The publication of this account of George McGovern’s costly blunder in the 1972 presidential campaign raises the question: What was the most incompetent major-party presidential campaign of the 20th century? No doubt strong cases can be made for William Jennings Bryan in 1908, John W. Davis in 1924, Alfred M. Landon in 1936, Richard M. Nixon in 1960 and Jimmy Carter in 1980, but for my money it’s a tossup between McGovern in 1972 and Michael Dukakis in 1988. Who can forget the 1988 attack ad to end all attack ads, in which Dukakis was shown riding in a tank, his ludicrously helmeted head barely appearing above the top? He may have been the first candidate almost literally laughed into defeat. By the same token, who can forget the extraordinary incompetence that resulted in Thomas Eagleton’s selection as McGovern’s running mate and his dismissal a mere 18 days later?
These days the selection of vice presidential candidates is an incredibly — probably excessively — prolonged and elaborate process, designed not so much to determine his or her compatibility with the presidential nominee as to make sure there are no embarrassing skeletons in the running mate’s closet, though John McCain skimped on the process in 2008 and paid for it with the complicating presence of Sarah Palin on his ticket. This seems a tedious business now, but if Nixon had been more careful in 1968, Spiro Agnew wouldn’t have been inflicted on the country; and if McGovern had done his due diligence in 1972, he wouldn’t have had to suffer the irreparable, self-inflicted damage of repudiating his chosen candidate. To be sure, his defeat probably was a foregone conclusion, given the electorate’s skepticism about his left-of-center views — not to mention the dirty tricks that Nixon’s henchmen were up to — but the Eagleton episode made the campaign that followed essentially pointless.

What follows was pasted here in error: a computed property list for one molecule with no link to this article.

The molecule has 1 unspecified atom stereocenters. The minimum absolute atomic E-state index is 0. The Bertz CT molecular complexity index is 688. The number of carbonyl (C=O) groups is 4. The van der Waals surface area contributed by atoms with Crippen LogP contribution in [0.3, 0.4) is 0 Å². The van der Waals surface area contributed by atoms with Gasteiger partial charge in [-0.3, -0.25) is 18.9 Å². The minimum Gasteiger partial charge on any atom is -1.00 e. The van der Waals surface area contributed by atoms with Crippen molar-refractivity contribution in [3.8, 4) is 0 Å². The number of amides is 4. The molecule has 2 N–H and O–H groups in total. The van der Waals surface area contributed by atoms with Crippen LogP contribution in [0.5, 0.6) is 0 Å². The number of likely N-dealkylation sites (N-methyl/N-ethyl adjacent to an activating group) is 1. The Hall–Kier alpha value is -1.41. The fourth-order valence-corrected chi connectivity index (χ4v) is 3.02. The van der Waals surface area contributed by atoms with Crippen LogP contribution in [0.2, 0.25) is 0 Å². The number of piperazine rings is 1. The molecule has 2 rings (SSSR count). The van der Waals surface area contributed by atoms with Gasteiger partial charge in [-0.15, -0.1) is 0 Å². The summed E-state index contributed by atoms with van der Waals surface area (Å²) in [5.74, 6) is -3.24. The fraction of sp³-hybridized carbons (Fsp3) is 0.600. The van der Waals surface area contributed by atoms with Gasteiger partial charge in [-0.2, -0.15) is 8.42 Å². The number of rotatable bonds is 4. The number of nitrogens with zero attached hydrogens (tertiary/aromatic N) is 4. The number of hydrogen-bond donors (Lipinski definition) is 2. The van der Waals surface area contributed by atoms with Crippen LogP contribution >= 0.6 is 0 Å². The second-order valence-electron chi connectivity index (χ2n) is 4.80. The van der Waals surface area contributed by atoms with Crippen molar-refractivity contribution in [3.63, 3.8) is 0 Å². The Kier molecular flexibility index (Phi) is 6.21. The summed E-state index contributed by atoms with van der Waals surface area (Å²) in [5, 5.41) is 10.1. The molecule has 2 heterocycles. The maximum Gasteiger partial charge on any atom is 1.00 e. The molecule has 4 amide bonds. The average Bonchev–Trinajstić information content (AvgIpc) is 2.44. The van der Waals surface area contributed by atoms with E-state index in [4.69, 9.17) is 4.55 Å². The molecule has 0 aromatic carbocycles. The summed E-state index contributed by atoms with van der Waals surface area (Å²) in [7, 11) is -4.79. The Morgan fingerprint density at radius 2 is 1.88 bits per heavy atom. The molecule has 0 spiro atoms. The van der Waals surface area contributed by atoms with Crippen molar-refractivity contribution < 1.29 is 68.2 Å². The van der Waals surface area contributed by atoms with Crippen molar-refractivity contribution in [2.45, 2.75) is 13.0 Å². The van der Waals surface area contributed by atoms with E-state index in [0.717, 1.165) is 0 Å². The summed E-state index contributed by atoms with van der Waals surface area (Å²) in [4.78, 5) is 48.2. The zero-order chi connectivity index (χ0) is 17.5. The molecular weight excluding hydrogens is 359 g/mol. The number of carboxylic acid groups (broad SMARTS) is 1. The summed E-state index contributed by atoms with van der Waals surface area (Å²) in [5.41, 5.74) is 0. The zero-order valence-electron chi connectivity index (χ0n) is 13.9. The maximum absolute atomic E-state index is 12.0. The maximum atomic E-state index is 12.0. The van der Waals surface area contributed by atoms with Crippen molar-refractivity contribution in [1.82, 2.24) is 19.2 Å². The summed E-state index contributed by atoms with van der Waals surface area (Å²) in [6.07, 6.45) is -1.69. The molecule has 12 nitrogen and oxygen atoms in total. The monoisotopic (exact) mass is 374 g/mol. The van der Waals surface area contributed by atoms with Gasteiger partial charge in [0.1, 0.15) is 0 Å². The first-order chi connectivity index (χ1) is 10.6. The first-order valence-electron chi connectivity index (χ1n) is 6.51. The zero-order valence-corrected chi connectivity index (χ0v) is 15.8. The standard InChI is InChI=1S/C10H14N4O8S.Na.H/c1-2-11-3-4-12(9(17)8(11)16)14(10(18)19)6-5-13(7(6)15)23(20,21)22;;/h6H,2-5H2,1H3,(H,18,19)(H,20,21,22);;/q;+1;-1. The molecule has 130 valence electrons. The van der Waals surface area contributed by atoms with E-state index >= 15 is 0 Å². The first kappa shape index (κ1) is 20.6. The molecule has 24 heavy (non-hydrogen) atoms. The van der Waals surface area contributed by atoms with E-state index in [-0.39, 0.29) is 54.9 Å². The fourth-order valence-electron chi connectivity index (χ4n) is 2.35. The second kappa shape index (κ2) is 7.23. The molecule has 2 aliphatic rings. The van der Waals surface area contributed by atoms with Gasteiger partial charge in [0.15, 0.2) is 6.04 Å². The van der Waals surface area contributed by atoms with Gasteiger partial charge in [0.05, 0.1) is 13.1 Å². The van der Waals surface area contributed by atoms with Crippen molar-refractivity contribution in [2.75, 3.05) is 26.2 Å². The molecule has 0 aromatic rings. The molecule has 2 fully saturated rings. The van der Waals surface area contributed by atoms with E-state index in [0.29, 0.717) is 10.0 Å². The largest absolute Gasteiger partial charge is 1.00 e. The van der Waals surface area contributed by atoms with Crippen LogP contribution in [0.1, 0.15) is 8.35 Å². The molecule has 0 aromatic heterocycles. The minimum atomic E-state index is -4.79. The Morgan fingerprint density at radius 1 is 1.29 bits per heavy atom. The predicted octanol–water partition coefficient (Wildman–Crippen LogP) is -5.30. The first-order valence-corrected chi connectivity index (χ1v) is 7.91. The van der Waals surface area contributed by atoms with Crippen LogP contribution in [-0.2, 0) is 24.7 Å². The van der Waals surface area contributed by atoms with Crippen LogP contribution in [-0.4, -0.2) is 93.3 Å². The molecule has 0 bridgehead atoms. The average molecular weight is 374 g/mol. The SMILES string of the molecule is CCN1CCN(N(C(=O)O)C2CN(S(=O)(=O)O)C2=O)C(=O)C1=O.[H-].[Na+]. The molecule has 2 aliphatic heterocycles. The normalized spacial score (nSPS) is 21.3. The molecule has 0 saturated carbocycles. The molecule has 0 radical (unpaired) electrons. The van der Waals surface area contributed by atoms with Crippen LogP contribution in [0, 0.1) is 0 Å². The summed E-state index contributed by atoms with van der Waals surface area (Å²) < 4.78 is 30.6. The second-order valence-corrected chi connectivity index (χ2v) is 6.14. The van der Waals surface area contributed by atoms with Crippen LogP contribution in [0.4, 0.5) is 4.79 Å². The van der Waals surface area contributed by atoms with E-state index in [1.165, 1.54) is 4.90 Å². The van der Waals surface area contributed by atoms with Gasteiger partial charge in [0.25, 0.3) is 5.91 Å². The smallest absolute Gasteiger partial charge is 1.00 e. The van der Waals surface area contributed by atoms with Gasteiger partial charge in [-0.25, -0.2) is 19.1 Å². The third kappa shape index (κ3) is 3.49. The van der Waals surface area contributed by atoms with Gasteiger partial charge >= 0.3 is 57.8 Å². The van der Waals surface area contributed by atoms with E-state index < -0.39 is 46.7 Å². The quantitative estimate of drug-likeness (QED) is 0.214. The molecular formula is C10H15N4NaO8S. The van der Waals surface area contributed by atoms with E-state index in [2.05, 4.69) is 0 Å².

In any case, all this is now rehashed at considerable length by Joshua M. Glasser in “The Eighteen-Day Running Mate.” Glasser, a researcher for Bloomberg Television, is a very recent graduate of Amherst College (Eagleton’s alma mater). He must be awarded a few points, I suppose, for having done such extensive research at so early an age, not to mention managing to make a book out of it, but it is difficult to believe that the book will be of much interest to any except the most hardened political junkies, and even these will find almost nothing in it — nothing important, at least — that they don’t already know. For all the interviews he has conducted and the documents he has read, Glasser has nothing to add to what this unfortunate event already has taught us.
Because the 1972 election took place four decades ago, it probably is necessary to sketch in the central details of the story. McGovern, who turned 50 that summer, was the junior senator from South Dakota and an impassioned opponent of the Vietnam War. It was a time when the rules of presidential politics were beginning to change, quite possibly for the worse, as the rank and file were wresting control, through the primaries, away from the bosses who previously controlled the nominating process. McGovern was the candidate of the rebellious young on college campuses and their older sympathizers, and they came out in the primaries to vote for him, pushing him past Edmund Muskie and Hubert Humphrey and into the nomination.